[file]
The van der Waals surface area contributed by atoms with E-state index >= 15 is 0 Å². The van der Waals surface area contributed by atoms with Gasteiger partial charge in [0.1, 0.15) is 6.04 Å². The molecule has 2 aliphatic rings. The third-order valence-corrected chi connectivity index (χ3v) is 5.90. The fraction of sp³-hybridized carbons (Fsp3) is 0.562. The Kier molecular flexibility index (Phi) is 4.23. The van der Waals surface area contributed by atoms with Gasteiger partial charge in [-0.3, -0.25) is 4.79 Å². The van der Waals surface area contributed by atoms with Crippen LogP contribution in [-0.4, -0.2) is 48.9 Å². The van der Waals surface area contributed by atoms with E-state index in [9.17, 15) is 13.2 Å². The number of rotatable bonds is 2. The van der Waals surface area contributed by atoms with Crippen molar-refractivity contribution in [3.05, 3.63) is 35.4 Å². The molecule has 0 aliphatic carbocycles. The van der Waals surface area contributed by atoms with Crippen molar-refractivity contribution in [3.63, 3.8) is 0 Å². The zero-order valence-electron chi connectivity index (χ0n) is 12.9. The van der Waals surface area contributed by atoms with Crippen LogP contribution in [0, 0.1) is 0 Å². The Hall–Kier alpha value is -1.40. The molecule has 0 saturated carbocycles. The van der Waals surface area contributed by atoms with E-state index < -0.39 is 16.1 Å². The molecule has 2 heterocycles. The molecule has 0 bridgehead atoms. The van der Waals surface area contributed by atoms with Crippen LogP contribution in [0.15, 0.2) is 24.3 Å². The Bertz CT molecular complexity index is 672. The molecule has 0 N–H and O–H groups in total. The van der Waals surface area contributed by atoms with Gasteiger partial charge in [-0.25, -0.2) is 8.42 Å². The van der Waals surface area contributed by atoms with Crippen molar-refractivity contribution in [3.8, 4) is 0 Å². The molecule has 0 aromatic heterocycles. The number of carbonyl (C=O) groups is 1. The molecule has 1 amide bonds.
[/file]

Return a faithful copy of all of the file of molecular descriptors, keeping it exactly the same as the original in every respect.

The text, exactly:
The van der Waals surface area contributed by atoms with E-state index >= 15 is 0 Å². The van der Waals surface area contributed by atoms with Gasteiger partial charge in [0.1, 0.15) is 6.04 Å². The molecule has 2 aliphatic rings. The third-order valence-corrected chi connectivity index (χ3v) is 5.90. The fraction of sp³-hybridized carbons (Fsp3) is 0.562. The Kier molecular flexibility index (Phi) is 4.23. The van der Waals surface area contributed by atoms with Gasteiger partial charge in [-0.3, -0.25) is 4.79 Å². The van der Waals surface area contributed by atoms with Crippen LogP contribution in [-0.4, -0.2) is 48.9 Å². The van der Waals surface area contributed by atoms with E-state index in [9.17, 15) is 13.2 Å². The number of rotatable bonds is 2. The van der Waals surface area contributed by atoms with Crippen molar-refractivity contribution in [3.05, 3.63) is 35.4 Å². The molecule has 0 aliphatic carbocycles. The van der Waals surface area contributed by atoms with Crippen molar-refractivity contribution in [3.63, 3.8) is 0 Å². The zero-order valence-electron chi connectivity index (χ0n) is 12.9. The van der Waals surface area contributed by atoms with Crippen LogP contribution in [0, 0.1) is 0 Å². The Hall–Kier alpha value is -1.40. The molecule has 0 saturated carbocycles. The van der Waals surface area contributed by atoms with E-state index < -0.39 is 16.1 Å². The molecule has 2 heterocycles. The molecule has 0 bridgehead atoms. The van der Waals surface area contributed by atoms with Crippen LogP contribution in [0.15, 0.2) is 24.3 Å². The Bertz CT molecular complexity index is 672. The molecule has 0 N–H and O–H groups in total. The van der Waals surface area contributed by atoms with Gasteiger partial charge in [-0.25, -0.2) is 8.42 Å². The van der Waals surface area contributed by atoms with Crippen molar-refractivity contribution in [3.8, 4) is 0 Å². The molecule has 0 aromatic heterocycles. The number of carbonyl (C=O) groups is 1. The molecule has 1 amide bonds.